I've often said the US market needed an updated version of the wonderfully efficient, eager and entertaining mid-eighties Civic Wagon.
I think the Fit fits that description well.
#4670 of 4751 Re: Test Drove '09 Fit, Bought Cube & Rabbit Instead [stephen987]
Jun 30, 2009 (3:47 pm)
I almost bought that older style Civic Wagon. It was VERY cool for that time period. Unfortunately people weren't as open to odd-ball cars back then.
And yes I think the Fit is the modern incarnation of the Civic Wagon. Better in SO many ways - I would just like to see Honda hit "perfection" with one more gear on the manual transmission, a little more sounproofing, and better tires on the base model. And of course stability control.
BTW I checked Consumer Reports. On their 150 mile simulated road trip (mostly freeway, not stop and go) the manual transmission Fit Sport they drove returned 41 mpg - awesome mileage. So although the Fit this year is rated lower for gas mileage, in reality it is capable of some amazing tricks (their city mileage was 24, highway 37, so don't ask me why the blended long drive did so much better - unless the higher percentage of time spent "warming up" the car on the city and highway tests they run impacts gas mileage that much).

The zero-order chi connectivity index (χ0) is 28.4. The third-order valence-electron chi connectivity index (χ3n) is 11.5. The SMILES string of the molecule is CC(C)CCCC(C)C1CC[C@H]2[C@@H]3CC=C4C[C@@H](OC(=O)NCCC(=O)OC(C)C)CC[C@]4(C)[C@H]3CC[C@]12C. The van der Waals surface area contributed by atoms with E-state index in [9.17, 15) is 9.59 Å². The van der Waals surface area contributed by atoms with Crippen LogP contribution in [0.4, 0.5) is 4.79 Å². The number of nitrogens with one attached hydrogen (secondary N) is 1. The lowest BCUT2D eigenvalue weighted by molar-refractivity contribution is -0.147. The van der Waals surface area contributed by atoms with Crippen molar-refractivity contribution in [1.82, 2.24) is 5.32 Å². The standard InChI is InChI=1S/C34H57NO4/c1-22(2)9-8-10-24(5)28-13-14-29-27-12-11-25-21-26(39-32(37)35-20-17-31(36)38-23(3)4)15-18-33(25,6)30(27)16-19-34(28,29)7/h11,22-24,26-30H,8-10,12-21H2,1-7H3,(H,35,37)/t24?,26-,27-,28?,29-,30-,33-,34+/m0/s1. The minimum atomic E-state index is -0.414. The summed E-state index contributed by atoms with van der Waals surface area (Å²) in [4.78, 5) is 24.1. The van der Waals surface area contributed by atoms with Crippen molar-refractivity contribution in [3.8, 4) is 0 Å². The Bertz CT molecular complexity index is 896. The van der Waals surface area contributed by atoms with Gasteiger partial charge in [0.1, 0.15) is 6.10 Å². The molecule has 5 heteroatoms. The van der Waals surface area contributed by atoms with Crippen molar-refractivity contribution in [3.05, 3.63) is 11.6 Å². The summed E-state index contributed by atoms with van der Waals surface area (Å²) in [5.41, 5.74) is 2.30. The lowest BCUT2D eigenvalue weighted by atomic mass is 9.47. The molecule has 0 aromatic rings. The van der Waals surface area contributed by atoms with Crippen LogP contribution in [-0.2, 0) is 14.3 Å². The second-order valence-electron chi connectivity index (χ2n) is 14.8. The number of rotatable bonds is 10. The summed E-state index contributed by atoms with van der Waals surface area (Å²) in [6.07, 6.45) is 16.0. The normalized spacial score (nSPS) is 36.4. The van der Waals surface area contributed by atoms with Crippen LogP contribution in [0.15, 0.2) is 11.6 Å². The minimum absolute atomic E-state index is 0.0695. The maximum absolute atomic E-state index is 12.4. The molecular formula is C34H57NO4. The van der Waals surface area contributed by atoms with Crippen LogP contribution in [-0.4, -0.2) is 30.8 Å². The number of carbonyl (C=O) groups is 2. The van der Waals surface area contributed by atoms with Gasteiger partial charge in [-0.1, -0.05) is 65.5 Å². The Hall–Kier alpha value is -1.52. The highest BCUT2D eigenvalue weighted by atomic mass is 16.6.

#4671 of 4751 Re: Test Drove '09 Fit, Bought Cube & Rabbit Instead [stephen987]
Jul 01, 2009 (10:36 am)
Actually Honda replaced that with the CR-V, it even kept the Real Time 4WD logo. They figured people would pay more for the SUV styling, and the CR-V has been a cash cow for them ever since.
micweb: how's the shifter on that Nissan? On paper I think a 6 speed in this class is a great idea, but I've heard complaints about the clutch and shifter on the Versa. Haven't tried it yet myself.